Retain Your Star Agents and Keep Your Workforce Flexible
Supervising your talent is an important aspect of overall workforce management. There are always instances when an agent will eclipse others in both process and training and being able to determine in advanced who you have on your team means you’ll be prepared for any scenario. But retaining talented agents is not always easy in the call center space. To that effect Monet Software is offering a few tips on how to keep your top agents happy and just as importantly how to keep them working for you.
Call centers need to be prepared to accommodate scheduling needs and schedule visibility to team members. Top agents will be more likely to stay productive if they have an understanding of how their needs and your schedule can match up.
Involving your agent in this process ensures that you’ll take their personal needs into consideration when planning and will offer everyone in the call center a collaborative way to schedule for success.
Creating a schedule by agent rank can be very effective in achieving goals for you business. You can rank agents according to call completion time, call per hour or other performance measures including sales and order size. This will give a valuable scale to gauge the need for certain agents over others.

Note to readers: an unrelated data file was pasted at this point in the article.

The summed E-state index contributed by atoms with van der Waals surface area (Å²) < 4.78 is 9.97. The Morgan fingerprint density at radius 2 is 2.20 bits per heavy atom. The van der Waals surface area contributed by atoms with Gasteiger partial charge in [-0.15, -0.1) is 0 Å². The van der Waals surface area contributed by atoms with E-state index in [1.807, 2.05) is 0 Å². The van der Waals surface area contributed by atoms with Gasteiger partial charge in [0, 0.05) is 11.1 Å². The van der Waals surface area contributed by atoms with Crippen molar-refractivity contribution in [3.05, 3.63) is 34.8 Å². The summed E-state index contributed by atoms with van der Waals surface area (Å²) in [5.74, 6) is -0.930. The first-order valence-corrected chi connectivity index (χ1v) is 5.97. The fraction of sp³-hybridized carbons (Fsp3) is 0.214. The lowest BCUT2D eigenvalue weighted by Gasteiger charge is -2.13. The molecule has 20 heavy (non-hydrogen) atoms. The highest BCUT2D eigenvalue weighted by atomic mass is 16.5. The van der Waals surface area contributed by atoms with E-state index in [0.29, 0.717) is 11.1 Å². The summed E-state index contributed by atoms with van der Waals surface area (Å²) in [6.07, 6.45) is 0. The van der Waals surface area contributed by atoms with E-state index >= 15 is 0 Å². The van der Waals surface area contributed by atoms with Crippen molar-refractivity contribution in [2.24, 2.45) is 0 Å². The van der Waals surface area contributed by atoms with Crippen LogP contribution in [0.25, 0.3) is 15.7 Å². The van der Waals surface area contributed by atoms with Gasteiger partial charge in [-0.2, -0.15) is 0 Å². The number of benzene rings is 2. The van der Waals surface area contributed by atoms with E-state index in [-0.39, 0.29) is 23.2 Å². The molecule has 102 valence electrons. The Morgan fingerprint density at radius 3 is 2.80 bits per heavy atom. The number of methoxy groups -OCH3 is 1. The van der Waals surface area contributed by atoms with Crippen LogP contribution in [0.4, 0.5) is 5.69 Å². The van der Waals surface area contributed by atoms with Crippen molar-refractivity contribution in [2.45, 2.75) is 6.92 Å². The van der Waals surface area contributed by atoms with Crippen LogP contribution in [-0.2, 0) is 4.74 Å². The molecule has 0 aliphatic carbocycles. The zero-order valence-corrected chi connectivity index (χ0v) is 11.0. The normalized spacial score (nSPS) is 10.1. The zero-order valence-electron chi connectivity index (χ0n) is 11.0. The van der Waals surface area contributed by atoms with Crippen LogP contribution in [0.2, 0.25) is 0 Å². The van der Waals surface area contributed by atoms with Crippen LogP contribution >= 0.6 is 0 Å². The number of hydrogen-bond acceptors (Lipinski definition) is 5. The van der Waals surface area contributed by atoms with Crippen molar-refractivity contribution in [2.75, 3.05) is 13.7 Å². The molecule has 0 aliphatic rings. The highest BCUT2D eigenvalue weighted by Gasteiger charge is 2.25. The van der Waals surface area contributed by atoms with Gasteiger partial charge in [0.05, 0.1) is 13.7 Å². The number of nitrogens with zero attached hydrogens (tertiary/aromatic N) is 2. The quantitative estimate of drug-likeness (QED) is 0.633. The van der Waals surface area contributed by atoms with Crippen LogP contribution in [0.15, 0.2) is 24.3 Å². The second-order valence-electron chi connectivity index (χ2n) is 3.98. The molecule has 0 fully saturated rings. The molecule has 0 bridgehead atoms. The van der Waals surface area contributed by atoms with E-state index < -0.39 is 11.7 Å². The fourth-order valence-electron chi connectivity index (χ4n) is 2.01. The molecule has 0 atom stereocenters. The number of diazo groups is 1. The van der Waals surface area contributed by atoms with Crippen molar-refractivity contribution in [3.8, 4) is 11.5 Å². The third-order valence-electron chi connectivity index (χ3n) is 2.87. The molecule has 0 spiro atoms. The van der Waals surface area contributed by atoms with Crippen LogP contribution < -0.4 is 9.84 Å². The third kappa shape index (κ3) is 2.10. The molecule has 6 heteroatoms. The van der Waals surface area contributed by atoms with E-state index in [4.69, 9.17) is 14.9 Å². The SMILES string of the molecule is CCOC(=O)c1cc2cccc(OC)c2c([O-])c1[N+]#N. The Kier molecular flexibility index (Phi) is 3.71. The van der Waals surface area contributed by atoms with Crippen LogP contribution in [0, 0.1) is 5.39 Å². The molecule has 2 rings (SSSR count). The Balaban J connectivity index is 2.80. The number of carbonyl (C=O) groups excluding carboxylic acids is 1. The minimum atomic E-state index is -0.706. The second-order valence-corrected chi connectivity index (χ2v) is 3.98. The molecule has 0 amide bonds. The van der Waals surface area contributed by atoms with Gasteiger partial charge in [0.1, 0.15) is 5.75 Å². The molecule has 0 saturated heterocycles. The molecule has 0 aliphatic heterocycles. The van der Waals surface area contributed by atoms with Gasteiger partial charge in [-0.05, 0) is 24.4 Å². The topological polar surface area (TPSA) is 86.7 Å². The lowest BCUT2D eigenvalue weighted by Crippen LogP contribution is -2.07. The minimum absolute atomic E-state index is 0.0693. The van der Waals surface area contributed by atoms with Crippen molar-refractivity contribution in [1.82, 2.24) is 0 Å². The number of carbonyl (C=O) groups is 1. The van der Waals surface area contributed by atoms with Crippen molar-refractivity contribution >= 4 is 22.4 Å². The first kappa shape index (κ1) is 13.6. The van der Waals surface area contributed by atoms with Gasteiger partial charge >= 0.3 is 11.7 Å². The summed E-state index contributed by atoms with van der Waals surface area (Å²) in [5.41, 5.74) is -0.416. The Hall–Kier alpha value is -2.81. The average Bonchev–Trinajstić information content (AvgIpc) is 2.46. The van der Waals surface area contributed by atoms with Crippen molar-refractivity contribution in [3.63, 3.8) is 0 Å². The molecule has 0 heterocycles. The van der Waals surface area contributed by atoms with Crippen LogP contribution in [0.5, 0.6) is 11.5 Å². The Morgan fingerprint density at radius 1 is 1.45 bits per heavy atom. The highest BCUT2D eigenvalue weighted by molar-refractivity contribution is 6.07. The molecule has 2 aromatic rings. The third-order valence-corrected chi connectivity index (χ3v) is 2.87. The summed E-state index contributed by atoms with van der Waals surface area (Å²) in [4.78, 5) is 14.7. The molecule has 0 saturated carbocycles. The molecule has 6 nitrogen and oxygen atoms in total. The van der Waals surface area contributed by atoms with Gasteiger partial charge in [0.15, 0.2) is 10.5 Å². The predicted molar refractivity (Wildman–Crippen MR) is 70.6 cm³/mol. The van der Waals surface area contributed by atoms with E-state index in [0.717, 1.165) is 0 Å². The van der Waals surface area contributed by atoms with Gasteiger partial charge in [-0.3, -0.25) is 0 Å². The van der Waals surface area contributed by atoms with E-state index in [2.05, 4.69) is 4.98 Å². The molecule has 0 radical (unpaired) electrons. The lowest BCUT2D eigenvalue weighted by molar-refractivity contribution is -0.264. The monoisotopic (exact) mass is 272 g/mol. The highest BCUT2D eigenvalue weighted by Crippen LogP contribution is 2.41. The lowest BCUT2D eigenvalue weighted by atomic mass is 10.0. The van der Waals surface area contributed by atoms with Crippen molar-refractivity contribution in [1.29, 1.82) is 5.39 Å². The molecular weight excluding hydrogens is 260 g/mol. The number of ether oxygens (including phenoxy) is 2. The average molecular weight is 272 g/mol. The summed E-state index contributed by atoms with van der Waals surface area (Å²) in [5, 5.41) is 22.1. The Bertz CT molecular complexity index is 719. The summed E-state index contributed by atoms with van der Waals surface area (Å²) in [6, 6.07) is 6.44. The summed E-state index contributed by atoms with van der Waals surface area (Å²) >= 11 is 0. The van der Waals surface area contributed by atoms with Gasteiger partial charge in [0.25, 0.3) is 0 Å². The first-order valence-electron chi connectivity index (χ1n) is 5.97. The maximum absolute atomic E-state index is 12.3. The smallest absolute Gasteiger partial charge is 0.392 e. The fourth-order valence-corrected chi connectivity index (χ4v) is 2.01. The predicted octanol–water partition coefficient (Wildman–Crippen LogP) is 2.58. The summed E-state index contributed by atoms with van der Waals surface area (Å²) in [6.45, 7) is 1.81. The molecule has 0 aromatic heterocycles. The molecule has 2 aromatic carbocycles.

The personality of a person should also be taken in to account when providing placement for your star agents. Studies have shown that a good relationship with colleagues drives motivation and performance in call centers. Your schedule should leverage this by teaming up the “right people”.
Following these rules will allow you to be flexible with your scheduling as well as hold on to those team members that are indispensable to your organization.
Chris DiMarco is a Web Editor for TMCnet. He holds a master's degree in journalism from Quinnipiac University. Prior to joining TMC (News - Alert) Chris worked with e-commerce provider Suresource as a contact center representative and development analyst. To read more of his articles, please visit his columnist page.
Edited by Chris DiMarco